Jerry tells me that a few months later, when a girlfriend offered it to him, he tried meth. He was addicted for the next four years, until about nine months before this breakfast.

“Man, my brother had this Indian [a Harley-looking motorcycle]” Jerry says, a bit later. “I’ve got it in storage. I’m going to get that thing running again,” he says. “I’m going to get it back on the road.”

Then Jerry excuses himself to join the bible study that’s beginning. “This is my nourishment,” he tells me as he gets up.

Sometimes, still, of course, I feel judgmental, angry, even disgusted. Like the time I see the two extremely pregnant women my heart has been going out to for a week chain-smoking together in the JC parking lot like it’s nothing. Or when I find a crudely carved foam body suit, designed to make its wearer appear pregnant, in one of the alleys that leads away from the JC. Or the time the middle-aged, petty-drug dealer, who is staying, for the week, in a motel room his mom got him for Christmas, tells me, over free breakfast, that he refuses to stay in the shelter because, “You can’t smoke weed, can’t drink, can’t do nuthin’.”

The indignation doesn’t last long. If you hear the stories, if you sit where others sit, if you really listen, something happens. Time and again, my heart, momentarily damned, comes breaking back open, overwhelmed, aware of my own wretchedness, forgiving, contiguous as an estuary with the ocean of others’ experiences.

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One day, as I’m leaving the JC’s resource center, I overhear a woman with wild eyes and a head that is shaved except for a small circle of blond, thorn-like spikes at the crown, as she talks to a slight young man as he leaves. “Don’t tell your sister you saw me here,” she says.

Outside, on the steps, the young man’s angelic girlfriend sits rubbing his back. There are tears in their eyes. The love between them is palpable, profound. I go around the corner and cry into my arm for a moment, then go back and ask the young man if he’s ok.

“That’s the first time I’ve talked to my mom in…ever, really,” he says, his eyes red and inflamed. The young man is 18. His grandmother adopted him as a baby. “I mean, I’ve seen her wandering around the plaza or whatever, and gone up to her, but this is the first time I’ve really tried to talk to her. She gave me away when I was three months.”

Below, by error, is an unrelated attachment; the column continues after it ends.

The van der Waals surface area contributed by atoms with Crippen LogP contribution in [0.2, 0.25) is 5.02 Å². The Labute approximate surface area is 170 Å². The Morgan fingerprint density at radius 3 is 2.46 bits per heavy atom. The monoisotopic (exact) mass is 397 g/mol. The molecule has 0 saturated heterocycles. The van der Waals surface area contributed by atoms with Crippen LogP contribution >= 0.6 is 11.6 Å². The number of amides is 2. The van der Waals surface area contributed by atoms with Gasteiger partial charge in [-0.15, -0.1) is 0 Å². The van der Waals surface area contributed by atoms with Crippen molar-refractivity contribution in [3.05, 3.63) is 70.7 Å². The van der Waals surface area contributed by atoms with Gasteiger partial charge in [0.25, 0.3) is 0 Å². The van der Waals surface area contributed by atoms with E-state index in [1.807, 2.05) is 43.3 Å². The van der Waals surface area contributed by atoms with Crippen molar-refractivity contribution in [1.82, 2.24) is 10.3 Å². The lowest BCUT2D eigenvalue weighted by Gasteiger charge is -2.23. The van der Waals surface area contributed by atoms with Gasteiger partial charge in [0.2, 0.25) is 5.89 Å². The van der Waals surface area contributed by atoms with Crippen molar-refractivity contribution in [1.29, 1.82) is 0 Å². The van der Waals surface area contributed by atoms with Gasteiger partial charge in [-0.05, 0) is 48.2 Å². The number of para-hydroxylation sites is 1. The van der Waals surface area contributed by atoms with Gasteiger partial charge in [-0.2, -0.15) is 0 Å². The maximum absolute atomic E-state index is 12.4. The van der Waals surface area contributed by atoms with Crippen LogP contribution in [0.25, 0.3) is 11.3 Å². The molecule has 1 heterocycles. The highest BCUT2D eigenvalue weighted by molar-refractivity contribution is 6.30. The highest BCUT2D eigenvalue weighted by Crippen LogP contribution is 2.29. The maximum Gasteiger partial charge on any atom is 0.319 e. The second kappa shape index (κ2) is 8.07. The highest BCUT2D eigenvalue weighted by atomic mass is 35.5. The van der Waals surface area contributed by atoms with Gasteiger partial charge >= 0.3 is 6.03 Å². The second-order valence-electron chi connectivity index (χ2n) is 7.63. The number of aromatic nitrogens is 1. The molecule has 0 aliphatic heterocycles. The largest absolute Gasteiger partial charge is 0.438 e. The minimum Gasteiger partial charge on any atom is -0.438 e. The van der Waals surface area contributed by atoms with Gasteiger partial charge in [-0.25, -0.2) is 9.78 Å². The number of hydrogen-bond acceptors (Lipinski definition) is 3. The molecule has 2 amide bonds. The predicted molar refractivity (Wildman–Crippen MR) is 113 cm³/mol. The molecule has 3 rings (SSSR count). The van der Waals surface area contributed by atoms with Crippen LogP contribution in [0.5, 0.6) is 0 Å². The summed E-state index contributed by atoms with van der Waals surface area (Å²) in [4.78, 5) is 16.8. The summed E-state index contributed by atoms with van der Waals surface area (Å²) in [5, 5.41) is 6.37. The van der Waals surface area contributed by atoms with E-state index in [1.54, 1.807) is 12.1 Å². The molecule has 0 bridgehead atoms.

The next day I sit with his mom at breakfast. She tells me about some recipes from a 1996 copy of Light Cooking Magazine she’s carrying around. She gesticulates in jerky motions and interrupts herself each time she has a new idea. But, suddenly, after perhaps 15 minutes, there’s a brief moment where her eyes go clear and lucid and her body relaxes, as if she had just slipped into a hot bath. She looks at me with her crown of thorny blond spikes and her eyes shimmer with a maternal kindness. “Are you cold?” she asks me, and she extends me her sweater. “You can have this.”

The writer would like to thank all the people he met for sharing their time and stories with him and the Jesus Center and the Torres Shelter for their generosity and for the amazing work they do. Jerry: get that Indian back on the road, brother. 

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About Emiliano Garcia-Sarnoff

View all posts by Emiliano Garcia-Sarnoff
Former busboy, sauerkraut-mixer, and Japanese hair model, Emiliano Garcia-Sarnoff is a writer and father of two, living in Chico. After quitting a job as an Erin Brockovich-like legal investigator, then hitting rock bottom in a scene that involved roommates, tears, nudity and police officers, the UC Berkeley graduate decided to go for broke (and he’s accomplished his goal!) in the exciting world of small town weekly newspaper writing.

Comments

  1. Hi Emiliano. I enjoyed reading your articles on homelessness in Chico. Thanks for telling me about them. Not sure I could put up with the bedbugs, but I suppose most people don’t do it by choice.